Skip to main content

I Was Just Diagnosed with Diabetes. What Lifestyle Changes Will I Need to Make?

It’s estimated that 34.2 million Americans have diabetes. If you’ve recently received a diabetes diagnosis, you’re not alone. 

Diabetes is a chronic condition that affects how your body processes sugar from the food and drinks you consume. When you have diabetes, you’re at risk for developing health complications such as permanent nerve damage and even blindness, so learning how to control your blood sugar levels is a huge part of diabetes management. 

At Houston Family MD in Houston, Texas, our team, led by Ranjit S. Grewal, MD, has helped many people learn how to manage their diabetes. In this blog, we review some key lifestyle changes you can make in order to keep your blood sugar levels low and your quality of life high. 

Eat a healthy diet

One of the biggest components of diabetes management is choosing healthy foods. What you eat and how much you eat directly impact your blood sugar levels. By eating smaller portions of healthier foods, you can ensure that what you eat isn’t converted to sugar in your system and that you maintain a healthy weight. 

Learn trigger foods

There are many specific foods that are going to affect your blood sugar levels. Make sure you take extra time to read food labels and restaurant labels closely. This can help ensure that you’re making healthy choices. 

A key thing to remember is that carbohydrates have the biggest effect on your blood sugar. Aim to eat a diet comprising a variety of fruits, vegetables, whole grains, and protein. 

Always take medications as prescribed

If you do need medication to control your blood sugar, take them exactly as prescribed. Never skip a dose or take the improper dosage. This can cause issues with blood sugar levels, similar to the effects of overeating. 

We can help ensure that your medication works to give you stable blood sugar throughout the day and adjust dosage as needed.

Make movement a daily activity

Engaging in regular physical activity helps your body use blood sugar efficiently. The more sugar your body uses, the better your levels will be. In addition, movement and exercise can help you maintain a moderate body weight, another key component in diabetes management.

Hydrate your body

Dehydration is not only generally unhealthy but can also drastically affect your blood sugar levels. Make sure to drink about six to eight glasses of water daily; however, you may need more during exercise or other physical activity.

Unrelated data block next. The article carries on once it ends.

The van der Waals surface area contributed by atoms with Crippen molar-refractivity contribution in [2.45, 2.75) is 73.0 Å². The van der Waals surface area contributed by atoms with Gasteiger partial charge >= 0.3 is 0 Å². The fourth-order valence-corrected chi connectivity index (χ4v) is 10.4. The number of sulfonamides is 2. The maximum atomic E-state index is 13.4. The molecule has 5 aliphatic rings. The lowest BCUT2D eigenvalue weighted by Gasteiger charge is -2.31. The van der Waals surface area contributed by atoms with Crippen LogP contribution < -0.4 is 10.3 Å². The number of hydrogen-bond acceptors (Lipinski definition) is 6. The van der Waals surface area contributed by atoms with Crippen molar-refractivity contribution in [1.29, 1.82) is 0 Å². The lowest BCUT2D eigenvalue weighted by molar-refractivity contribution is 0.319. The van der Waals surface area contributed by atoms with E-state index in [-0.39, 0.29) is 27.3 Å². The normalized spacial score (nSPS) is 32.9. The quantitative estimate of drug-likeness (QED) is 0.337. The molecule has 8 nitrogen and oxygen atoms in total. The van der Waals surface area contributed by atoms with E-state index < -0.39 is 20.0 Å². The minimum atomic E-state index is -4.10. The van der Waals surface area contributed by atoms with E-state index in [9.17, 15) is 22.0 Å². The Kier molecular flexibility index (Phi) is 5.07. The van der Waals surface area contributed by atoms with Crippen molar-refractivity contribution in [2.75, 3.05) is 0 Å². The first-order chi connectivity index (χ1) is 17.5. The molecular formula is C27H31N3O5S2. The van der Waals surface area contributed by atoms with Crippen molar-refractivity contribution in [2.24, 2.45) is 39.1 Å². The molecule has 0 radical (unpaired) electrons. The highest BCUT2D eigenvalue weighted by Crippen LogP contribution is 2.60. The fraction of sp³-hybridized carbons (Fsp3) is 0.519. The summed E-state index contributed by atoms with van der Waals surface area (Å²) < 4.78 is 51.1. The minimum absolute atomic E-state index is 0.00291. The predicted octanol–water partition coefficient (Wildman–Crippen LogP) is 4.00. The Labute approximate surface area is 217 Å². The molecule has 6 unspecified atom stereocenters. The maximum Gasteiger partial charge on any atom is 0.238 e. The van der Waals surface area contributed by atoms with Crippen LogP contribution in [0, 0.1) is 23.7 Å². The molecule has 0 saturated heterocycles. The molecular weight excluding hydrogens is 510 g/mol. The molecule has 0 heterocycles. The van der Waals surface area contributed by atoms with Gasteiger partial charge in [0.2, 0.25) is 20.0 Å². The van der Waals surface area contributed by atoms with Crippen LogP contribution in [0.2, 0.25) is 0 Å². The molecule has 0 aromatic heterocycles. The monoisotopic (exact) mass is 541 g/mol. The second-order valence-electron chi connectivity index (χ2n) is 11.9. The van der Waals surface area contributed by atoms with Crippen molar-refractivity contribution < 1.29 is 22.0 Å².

Keep an eye on your blood sugar levels

Tracking your blood sugar levels gives you information on if you need to make any adjustments in your diet or physical activities. Keep snacks and your medication on hand if your blood sugar levels are too high or low. 

It’s not uncommon for those with diabetes to experience sudden drops or spikes in blood sugar levels. We recommend checking your blood sugar levels thrice daily before each meal. 

Reduce stress

When you’re stressed, your body raises your blood sugar levels to fuel a fight-or-flight response. Prolonged high levels of stress keep your blood sugar levels high as well. 

If you’re having trouble managing your stress, we can provide some healthy stress-relief techniques to check your blood sugar levels. 

For expert diabetes management, look no further than our team at Houston Family MD. Schedule an appointment by calling or booking online.

You Might Also Enjoy...

Here's Why Your Blood Pressure Numbers Matter

A blood pressure level that remains consistently above a healthy range threatens not only your heart, but the health of many other organs. Get regular checkups, know your numbers, and work with a professional to treat high blood pressure.
Common STDS and How to Prevent Them

Common STDS and How to Prevent Them

Worrying about developing a sexually transmitted disease (STD) can take the fun out of intimacy – but it doesn’t have to. Learn about common STDs, plus ways to prevent them.
Could You be Pre-Diabetic and Not Know it?

Could You be Pre-Diabetic and Not Know it?

With 86 million American adults with prediabetes, and a whopping 77.4 million unaware, it’s a national problem. To understand your risk of this serious disease, keep reading as we discuss if you could have prediabetes and not know it.